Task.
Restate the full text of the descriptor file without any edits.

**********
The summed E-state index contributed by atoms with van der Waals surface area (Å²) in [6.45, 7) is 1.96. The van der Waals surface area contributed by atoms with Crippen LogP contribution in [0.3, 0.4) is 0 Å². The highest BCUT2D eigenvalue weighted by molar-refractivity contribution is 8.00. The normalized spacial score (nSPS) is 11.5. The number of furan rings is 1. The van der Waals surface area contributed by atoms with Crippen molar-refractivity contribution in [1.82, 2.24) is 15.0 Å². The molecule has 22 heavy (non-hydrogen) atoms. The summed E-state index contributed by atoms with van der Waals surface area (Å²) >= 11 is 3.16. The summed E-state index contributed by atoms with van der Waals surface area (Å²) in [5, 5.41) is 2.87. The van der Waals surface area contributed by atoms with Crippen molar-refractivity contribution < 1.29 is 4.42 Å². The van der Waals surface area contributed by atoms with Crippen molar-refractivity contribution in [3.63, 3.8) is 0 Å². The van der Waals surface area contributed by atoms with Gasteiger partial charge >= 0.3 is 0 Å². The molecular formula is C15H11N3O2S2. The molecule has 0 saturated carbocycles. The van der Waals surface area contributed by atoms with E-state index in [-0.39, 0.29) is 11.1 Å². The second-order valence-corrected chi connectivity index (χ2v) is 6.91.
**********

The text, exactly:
The summed E-state index contributed by atoms with van der Waals surface area (Å²) in [6.45, 7) is 1.96. The van der Waals surface area contributed by atoms with Crippen LogP contribution in [0.3, 0.4) is 0 Å². The highest BCUT2D eigenvalue weighted by molar-refractivity contribution is 8.00. The normalized spacial score (nSPS) is 11.5. The number of furan rings is 1. The van der Waals surface area contributed by atoms with Crippen molar-refractivity contribution in [1.82, 2.24) is 15.0 Å². The molecule has 22 heavy (non-hydrogen) atoms. The summed E-state index contributed by atoms with van der Waals surface area (Å²) >= 11 is 3.16. The summed E-state index contributed by atoms with van der Waals surface area (Å²) in [5, 5.41) is 2.87. The van der Waals surface area contributed by atoms with Crippen molar-refractivity contribution < 1.29 is 4.42 Å². The van der Waals surface area contributed by atoms with Crippen molar-refractivity contribution in [3.63, 3.8) is 0 Å². The van der Waals surface area contributed by atoms with Gasteiger partial charge >= 0.3 is 0 Å². The molecular formula is C15H11N3O2S2. The molecule has 0 saturated carbocycles. The van der Waals surface area contributed by atoms with E-state index in [-0.39, 0.29) is 11.1 Å². The second-order valence-corrected chi connectivity index (χ2v) is 6.91.